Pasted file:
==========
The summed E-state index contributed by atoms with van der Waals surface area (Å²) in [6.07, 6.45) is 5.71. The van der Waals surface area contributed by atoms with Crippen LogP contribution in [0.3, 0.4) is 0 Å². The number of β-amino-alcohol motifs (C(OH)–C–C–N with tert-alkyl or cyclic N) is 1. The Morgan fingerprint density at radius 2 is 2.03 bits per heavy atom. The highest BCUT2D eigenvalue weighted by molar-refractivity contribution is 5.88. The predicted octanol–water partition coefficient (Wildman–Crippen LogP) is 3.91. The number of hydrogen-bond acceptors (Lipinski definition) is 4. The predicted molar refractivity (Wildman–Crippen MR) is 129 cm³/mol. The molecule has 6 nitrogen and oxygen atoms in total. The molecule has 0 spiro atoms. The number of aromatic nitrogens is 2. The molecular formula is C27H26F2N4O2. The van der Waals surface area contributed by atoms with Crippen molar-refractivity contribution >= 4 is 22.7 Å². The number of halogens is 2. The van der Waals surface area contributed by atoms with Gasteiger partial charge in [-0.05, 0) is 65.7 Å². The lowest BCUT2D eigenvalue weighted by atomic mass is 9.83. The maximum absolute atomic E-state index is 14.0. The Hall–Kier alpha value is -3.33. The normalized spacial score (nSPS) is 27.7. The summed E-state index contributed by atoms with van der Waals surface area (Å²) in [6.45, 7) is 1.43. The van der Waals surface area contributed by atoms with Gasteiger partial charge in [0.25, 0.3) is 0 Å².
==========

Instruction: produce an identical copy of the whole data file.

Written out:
The summed E-state index contributed by atoms with van der Waals surface area (Å²) in [6.07, 6.45) is 5.71. The van der Waals surface area contributed by atoms with Crippen LogP contribution in [0.3, 0.4) is 0 Å². The number of β-amino-alcohol motifs (C(OH)–C–C–N with tert-alkyl or cyclic N) is 1. The Morgan fingerprint density at radius 2 is 2.03 bits per heavy atom. The highest BCUT2D eigenvalue weighted by molar-refractivity contribution is 5.88. The predicted octanol–water partition coefficient (Wildman–Crippen LogP) is 3.91. The number of hydrogen-bond acceptors (Lipinski definition) is 4. The predicted molar refractivity (Wildman–Crippen MR) is 129 cm³/mol. The molecule has 6 nitrogen and oxygen atoms in total. The molecule has 0 spiro atoms. The number of aromatic nitrogens is 2. The molecular formula is C27H26F2N4O2. The van der Waals surface area contributed by atoms with Crippen molar-refractivity contribution >= 4 is 22.7 Å². The number of halogens is 2. The van der Waals surface area contributed by atoms with Gasteiger partial charge in [-0.05, 0) is 65.7 Å². The lowest BCUT2D eigenvalue weighted by atomic mass is 9.83. The maximum absolute atomic E-state index is 14.0. The Hall–Kier alpha value is -3.33. The normalized spacial score (nSPS) is 27.7. The summed E-state index contributed by atoms with van der Waals surface area (Å²) in [6.45, 7) is 1.43. The van der Waals surface area contributed by atoms with Gasteiger partial charge in [0.25, 0.3) is 0 Å².